- The Stuff: 100% Estate grown 30 year old vines 13% alcohol 100% Stainless Steel
- The Swirl: This dry Riesling has a nice yellow straw and honey color.
- The Sniff: Apples, Pineapples and rose pedals oh my. Very aromatic wine. The sniff gives a hint of carbonation too.
- The Sip: Very nice, slightly sweet but not over the top. Good sipping summer wine or pairing with Asian food, Sushi, or Thai food. The peaches and apples come off the palate. Moderate acidity to make your mouth water. A little aluminum on the back end throws off the balance.
- The Score: At $12-$15 this is a very good Riesling, I score it a 4 (out of 5).
2003 Cabernet Sauvignon
- The Stuff: 85% Cabernet 9% Merlot 6% Cab Franc.
- The Swirl: A dark purple brown color. Good aged looking wine.
- The Sniff: Leather, earth, smoke, and then finally the sour cherry fruit. Nice smelling wine.
- The Sip: This is a good complex wine that offers enough fruit (cherry and plum) with the smokey tobacco flavor. There is some minerality that keeps me from scoring this higher. This is a nicely aged wine that drank very well for 2 days. I found it interresting and offered a variety of flavors. Not huge on tannin but enough acid to eat with smoked beef, and even some hickory smoked salmon with a dark reduction of some sort.
- The Score: At $20 retail, this wine easily gets a 4 from me. If you find it for under $15, buy more than one bottle.
Kiona is a Washington pioneer and a consistent maker of great wine. This is a label that can ALWAYS be trusted in the store and in the restaurant. Visit their tasting room in Benton City, WA just West of Richland, WA.
31 Jan 2010
Baseball season is quickly approaching. The beginning of another year of great expectations only to be frustrated by June, slightly excited in August and utterly depressed in September. I am a Mariner fan. We are the only team who can win 116 games in a season and not make it past the first round in the playoffs. We are the only team who trades away all star after all star. Ahhh…I digress.
While the Mariners consistently field a team of high priced underachievers, I’m a fan of Billy Beane ball. Billy is great at fielding a team of underpaid over achievers. My goal, in the wine world, is to field a quality under $10 team. In today’s economic conditions $10 is the new $20, but with all the inventory and variety on the shelves, not all labels can be trusted. You don’t want to spend your money for a Richie Sexson only to devote four seasons of wasted expectations…again I digress.
In previous episodes I’ve found a starting Sauvignon Blanc from Arbor Crest and am thinking of a bringing the Dancing Bull Zinfandel up from Triple A.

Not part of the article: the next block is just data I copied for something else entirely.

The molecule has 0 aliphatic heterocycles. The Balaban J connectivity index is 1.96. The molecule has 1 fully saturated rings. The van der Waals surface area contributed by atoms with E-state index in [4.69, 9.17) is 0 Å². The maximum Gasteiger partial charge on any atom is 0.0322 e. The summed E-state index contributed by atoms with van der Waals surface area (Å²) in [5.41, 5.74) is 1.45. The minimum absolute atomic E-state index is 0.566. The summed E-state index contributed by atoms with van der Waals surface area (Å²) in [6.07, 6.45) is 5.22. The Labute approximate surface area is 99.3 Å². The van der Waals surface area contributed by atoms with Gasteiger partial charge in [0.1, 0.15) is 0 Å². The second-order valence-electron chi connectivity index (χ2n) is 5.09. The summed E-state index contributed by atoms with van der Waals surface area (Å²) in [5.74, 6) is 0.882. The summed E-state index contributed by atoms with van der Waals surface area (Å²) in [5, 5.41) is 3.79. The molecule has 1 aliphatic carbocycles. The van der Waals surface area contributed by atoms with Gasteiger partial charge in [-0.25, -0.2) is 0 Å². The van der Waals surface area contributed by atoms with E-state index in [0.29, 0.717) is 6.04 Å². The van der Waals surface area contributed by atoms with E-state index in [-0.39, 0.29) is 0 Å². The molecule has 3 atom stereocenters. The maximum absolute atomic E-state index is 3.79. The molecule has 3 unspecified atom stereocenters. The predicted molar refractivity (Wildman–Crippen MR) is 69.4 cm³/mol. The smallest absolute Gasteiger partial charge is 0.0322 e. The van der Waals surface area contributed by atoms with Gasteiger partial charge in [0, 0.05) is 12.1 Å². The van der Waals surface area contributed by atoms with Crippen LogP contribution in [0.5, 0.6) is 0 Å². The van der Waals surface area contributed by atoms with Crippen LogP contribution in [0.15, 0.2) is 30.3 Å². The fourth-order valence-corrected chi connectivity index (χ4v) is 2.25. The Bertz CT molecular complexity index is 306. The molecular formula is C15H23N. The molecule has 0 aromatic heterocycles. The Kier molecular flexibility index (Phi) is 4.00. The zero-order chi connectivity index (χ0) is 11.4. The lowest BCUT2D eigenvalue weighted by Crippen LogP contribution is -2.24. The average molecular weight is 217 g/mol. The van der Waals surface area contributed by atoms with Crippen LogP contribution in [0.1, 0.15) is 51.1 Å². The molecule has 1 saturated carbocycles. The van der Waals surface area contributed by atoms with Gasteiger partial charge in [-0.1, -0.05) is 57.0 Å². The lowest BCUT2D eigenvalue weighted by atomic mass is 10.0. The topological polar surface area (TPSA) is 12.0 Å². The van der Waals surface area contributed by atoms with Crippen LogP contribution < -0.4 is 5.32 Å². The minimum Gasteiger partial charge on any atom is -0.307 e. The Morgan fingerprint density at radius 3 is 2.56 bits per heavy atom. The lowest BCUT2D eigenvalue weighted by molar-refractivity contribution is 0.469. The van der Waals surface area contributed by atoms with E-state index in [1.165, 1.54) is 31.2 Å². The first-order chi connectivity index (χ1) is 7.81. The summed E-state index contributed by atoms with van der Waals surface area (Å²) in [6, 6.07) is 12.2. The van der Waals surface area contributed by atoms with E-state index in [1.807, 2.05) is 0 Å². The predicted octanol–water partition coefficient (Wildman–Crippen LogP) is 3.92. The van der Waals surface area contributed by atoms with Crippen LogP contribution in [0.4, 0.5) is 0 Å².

- Cabernet Sauvignon
- Pinot Noir
- Syrah / Shiraz
- Bordeaux Blend
- Sauvignon Blanc / Pinot Gris
- In the bullpen a nice alternate red and white (Petite Sirah, Sangiovese, Mourvedre, Chenin Blanc, Gewürztraminer, etc).
Below is this trip to the minors to scout new members for the team. What suggestions do you have? Share below some of your wines who are performing well and deserve a chance to be called up to the “Field of Dreams.”
Tonight we are watching the work out and batting practice of a 2007 Columbia Crest Grand Estates Cabernet Sauvignon, 2007 Bogle Petit Sirah, 2006 Renwood Zinfandel.
2007 Columbia Crest Grand Estates Cabernet Sauvignon
- The Stuff: 95% Cabernet Sauvignon 5% Merlot, Cab Franc, Syrah; Barrel aged for 16 months (1/3 new oak)
- The Swirl: Deep plum with watery edges
- The Sniff: Aromatically challenged for fruit. Did display characteristics of vanilla, cocoa, and woodiness
- The Sip: Overall a very smooth with that is tight on flavor. The vanilla and cocoa presents itself with a moderate dose of blueberry fruit. Very little back end structure.
- The Score: Considering the $8.88 price I would score this wine a solid 3. There is nothing offensive about the wine and the smooth vanilla, cocoa combination could be a hit with a lot of people. Serious wine drinkers will be disappointed with the lack of character and structure.
This wine will be sent to AAA ball for potential call up if I’m unable to find a starting Cabernet Sauvignon.
2007 Bogle Petite Sirah
- The Stuff: 100% Petite Sirah
- The Swirl: Very very dark plum, completely opaque, nice legs indicating some stronger residual sugar
- The Sniff: Once again a restrained aroma profile. Some dark cherry, dark blackberry fruit and a hint of spice trying to come through
- The Sip: Wholly wow, this is a big wine. There is some decent fruit on the front end which is immediately attacked by the strong tannin on the back end. This wine needs food! I look forward to pairing it with some BBQ, spicy pork, or a steak.
- The Score: At only $10 this is a big wine with some big back end structure that deserves a 3+. I would definitely consider this for a future purchase to pair with food. NOT A SIPPING WINE.
This wine makes the team as a pinch hitter. Petite Sirah is not your mainstream varietal but this one showed some serious power to bring in during the late innings of a close game.
2006 Renwood Zinfandel
- The Stuff: 100% Zinfandel
- The Swirl: Very light in color moderate brownish plum color. Can see through glass very translucent
- The Sniff: Not much on the nose other than hints of cherry, vanilla and leather spice
- The Sip: Very watery and non-substantive in flavor. A hint of smoke and spice as it lingers in the mouth. In my opinion a very underwhelming wine.
- The Score: At $9 I would not buy this wine again and score it a 2 (out of 5).
The wine definitely is sent back to single A ball to work on its structure and character.
The $10 quest continues. So far, I think I’ve sound a staring Sauvingon Blanc, and two potentials who are in AAA (Columbia Crest Cabernet Sauvignon and the Dancing Bull Zinfandel). Tonight’s Petite Sirah has made the team as a pinch hitter!
Please leave your comments and suggestions below!
28 Jan 2010
Climate. Soil. Fruit. Walla Walla is home to this trifecta of wine perfection. Trio Vintners is a trio of wine makers coming together with a common purpose of pursuing their passion, pursuing continued education(in Enology and Viticulture) and emphasizing the region of Wallula Gap. The result is wine with structure, character, and flavor (a trio of perfection).